By Professor Samuel Ouzan, NEOMA Business School
What is Bitcoin’s primary function? What is the current use being made of it? Is it a new form of fiat currency? A raw material? A share? A new type of speculative asset of a fundamentally new variety? These questions are obviously essential when one is tempted to speculate on the future of Bitcoin and by extension on its future valorisation. So why have I decided to entitle this article Bitcoin Crash rather than giving it a less entrenched and more neutral heading?Just because, although the value of Bitcoin has gone from 7 hundredths of a cent (1 $ was worth 1,009.03 BTC at the time of the first public sale of Bitcoin on 5 October 2009) to $7,524.21 at the time of writing of this article, there remains great confusion and uncertainty among investors, regulators, economists and academics around the true nature of Bitcoin.
In a recent article co-written with my colleague, Arash Aloosh of NEOMA Business School, entitled the psychology of cryptocurrency, we question the psychological dimension of cryptocurrencies and have observed that certain cognitive biases relating to the nominal value appear to be more frequent in the cryptocurrency market than in the equity market.
According to so-called neoclassical finance, the market price of each share should represent its intrinsic value. For this to be so, markets must be efficient, but in reality nothing is less sure as far as cryptocurrencies are concerned, because the notion of efficiency assumes that stakeholders have rational hopes concerning the development of Bitcoin and its global adoption. How is it possible to defend the hypothesis of the rationality of individuals dealing with Bitcoin, when specialists in the sector have great difficulty in agreeing even on its basic nature? Not to mention the extreme complexity of its economic, political, legal and technological aspects. Astonishingly, although it is undeniable that cutting-edge expertise is essential to evaluate Bitcoin’s prospects, all over the world celebrities such as the actress Gwyneth Paltrow, the rapper Snoop Dogg and the footballer Lionel Messi have promoted it. It is easy to see that the enthusiasm of the layperson for Bitcoin is without precedent. I think that this enthusiasm coupled with its extreme volatility and the confusion that still surrounds the exact nature of Bitcoin is a quite unique phenomenon, and a worrying one that should alert investors and regulators to the fragility of this market.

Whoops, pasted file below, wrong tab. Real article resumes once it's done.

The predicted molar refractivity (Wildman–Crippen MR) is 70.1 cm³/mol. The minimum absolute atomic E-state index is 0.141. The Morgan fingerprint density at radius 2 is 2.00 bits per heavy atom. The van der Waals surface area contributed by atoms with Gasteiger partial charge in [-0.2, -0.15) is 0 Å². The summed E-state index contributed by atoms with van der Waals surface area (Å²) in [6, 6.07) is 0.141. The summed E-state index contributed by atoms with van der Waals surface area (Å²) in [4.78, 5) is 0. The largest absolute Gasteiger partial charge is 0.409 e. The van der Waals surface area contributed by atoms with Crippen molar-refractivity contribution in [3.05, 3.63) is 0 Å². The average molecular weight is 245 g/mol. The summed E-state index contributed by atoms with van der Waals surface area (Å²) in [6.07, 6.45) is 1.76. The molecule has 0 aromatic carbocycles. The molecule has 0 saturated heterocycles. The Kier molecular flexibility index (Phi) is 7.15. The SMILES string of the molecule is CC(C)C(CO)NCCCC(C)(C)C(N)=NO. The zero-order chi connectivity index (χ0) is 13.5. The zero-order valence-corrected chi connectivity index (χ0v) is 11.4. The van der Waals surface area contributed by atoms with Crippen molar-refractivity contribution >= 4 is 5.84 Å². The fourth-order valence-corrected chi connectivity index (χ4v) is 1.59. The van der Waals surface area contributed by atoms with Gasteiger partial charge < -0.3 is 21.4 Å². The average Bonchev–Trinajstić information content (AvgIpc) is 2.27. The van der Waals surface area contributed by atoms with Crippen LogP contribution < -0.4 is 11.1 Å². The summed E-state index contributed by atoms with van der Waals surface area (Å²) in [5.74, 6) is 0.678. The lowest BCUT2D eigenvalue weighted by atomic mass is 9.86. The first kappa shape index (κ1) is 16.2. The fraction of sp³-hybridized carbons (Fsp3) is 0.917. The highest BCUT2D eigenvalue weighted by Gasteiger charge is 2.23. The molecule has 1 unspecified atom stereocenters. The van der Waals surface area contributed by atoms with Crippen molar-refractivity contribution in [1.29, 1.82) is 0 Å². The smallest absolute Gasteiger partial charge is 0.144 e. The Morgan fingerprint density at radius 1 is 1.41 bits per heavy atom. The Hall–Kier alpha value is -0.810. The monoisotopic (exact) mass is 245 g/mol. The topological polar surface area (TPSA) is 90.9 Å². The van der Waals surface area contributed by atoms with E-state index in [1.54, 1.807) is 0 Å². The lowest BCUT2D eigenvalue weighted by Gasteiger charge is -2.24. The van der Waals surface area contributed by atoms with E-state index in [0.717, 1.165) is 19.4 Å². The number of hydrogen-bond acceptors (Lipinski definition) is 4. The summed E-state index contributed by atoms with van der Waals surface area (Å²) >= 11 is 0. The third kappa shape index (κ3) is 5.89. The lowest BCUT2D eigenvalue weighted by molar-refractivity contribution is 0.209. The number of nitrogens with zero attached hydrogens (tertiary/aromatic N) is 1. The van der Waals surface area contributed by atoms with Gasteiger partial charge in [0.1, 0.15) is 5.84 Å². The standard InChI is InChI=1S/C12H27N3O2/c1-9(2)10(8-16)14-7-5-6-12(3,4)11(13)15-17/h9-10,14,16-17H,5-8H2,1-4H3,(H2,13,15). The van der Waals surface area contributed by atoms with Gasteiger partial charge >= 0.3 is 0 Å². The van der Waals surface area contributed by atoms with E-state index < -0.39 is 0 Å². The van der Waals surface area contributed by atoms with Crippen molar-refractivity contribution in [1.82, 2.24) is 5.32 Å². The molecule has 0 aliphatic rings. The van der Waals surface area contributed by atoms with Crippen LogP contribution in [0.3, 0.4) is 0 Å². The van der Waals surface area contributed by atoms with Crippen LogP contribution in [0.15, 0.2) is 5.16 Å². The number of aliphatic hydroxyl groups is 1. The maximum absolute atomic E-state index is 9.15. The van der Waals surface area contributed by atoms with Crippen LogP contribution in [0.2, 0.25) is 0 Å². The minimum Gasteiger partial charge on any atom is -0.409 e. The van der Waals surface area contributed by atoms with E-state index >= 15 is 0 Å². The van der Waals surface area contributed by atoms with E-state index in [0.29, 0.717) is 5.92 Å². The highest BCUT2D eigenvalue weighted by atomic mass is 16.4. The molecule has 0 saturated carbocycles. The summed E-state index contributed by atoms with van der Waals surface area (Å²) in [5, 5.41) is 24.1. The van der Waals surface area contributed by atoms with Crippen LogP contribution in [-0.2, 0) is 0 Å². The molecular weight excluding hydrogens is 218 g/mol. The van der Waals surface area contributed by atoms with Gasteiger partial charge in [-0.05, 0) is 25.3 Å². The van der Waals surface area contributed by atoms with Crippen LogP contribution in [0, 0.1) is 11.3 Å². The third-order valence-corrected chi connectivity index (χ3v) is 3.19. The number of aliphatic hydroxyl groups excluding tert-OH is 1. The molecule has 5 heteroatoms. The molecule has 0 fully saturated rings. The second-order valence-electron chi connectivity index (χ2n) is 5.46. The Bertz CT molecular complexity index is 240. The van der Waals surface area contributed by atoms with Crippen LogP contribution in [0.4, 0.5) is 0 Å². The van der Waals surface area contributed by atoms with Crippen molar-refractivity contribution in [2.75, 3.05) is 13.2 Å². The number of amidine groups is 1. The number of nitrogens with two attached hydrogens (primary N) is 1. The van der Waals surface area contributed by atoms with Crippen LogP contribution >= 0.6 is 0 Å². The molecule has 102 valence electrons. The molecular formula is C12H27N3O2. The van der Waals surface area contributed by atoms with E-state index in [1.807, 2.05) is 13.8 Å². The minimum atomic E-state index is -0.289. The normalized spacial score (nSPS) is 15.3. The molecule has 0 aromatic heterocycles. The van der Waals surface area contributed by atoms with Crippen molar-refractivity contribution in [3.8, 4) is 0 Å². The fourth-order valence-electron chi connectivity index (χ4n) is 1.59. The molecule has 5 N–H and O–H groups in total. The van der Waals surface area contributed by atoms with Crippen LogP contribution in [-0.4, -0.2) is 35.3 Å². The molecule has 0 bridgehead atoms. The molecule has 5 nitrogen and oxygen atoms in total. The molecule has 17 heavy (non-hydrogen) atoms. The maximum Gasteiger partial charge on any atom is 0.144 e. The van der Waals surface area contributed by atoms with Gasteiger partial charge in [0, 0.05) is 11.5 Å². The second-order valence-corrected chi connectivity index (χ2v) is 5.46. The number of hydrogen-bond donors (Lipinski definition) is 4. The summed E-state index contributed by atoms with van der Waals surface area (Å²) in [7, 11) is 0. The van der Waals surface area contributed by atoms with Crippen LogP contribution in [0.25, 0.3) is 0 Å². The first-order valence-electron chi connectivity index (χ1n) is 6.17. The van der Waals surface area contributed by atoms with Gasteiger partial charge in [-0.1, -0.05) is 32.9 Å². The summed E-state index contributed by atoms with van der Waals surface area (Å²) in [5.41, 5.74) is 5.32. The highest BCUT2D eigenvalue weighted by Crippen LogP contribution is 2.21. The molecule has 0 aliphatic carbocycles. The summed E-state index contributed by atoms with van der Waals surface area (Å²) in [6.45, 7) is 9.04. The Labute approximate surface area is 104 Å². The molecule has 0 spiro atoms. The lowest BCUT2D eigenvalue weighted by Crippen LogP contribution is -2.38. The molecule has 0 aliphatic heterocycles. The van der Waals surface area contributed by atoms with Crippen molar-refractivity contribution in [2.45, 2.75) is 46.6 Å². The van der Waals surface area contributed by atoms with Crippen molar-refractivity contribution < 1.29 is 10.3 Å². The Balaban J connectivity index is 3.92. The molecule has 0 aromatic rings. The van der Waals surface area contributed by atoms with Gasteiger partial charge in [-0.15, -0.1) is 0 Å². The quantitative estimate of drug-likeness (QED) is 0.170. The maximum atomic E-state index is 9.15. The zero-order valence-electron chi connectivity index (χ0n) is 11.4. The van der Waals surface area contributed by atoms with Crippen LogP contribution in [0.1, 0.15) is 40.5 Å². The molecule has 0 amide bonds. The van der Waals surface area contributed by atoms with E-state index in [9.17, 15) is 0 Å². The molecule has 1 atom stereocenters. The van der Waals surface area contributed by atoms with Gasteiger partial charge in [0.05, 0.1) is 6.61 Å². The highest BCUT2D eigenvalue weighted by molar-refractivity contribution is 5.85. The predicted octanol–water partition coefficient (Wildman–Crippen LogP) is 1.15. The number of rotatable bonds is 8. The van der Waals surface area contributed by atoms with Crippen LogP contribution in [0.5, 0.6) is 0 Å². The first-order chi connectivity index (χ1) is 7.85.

The major question that this article is attempting to address is how can we know if the spectacular rise of Bitcoin could be principally psychological in nature? If that is the case, a future crash is very likely! And if we accept this likelihood, how is this speculative bubble different from others, such as the Internet bubble?
I believe the bubble is even more spectacular precisely because the subject of Bitcoin is of an unprecedented complexity in the history of economic assets and the enthusiasm it arouses does not reflect an essential service it would be capable of delivering for all, so much as an ideological promise it contains. This promise is to be rid of intermediaries, financial institutions, state intervention, or any kind of system! In that sense, Bitcoin has an essentially political dimension.Some will say that the promise has been delivered. Bitcoin exists. Even if it is not widely adopted, it works. This is a valid argument. Even if Bitcoin fulfilled its role as a decentralised, anonymous currency without encountering any problems, would it ever actually be widely adopted? Would we be prepared to abandon our euros, dollars, yen, pounds sterling, or pesos, by choice? What would it really offer us above and beyond our usual currencies? Bitcoin could be of interest to countries whose currency is very unstable. It would have a certain benefit in the world of illegal trade.It would become a rogue currency. Despite Bitcoin not being widely adopted and the many structural deficiencies facing it, is this not what it is already on the point of becoming?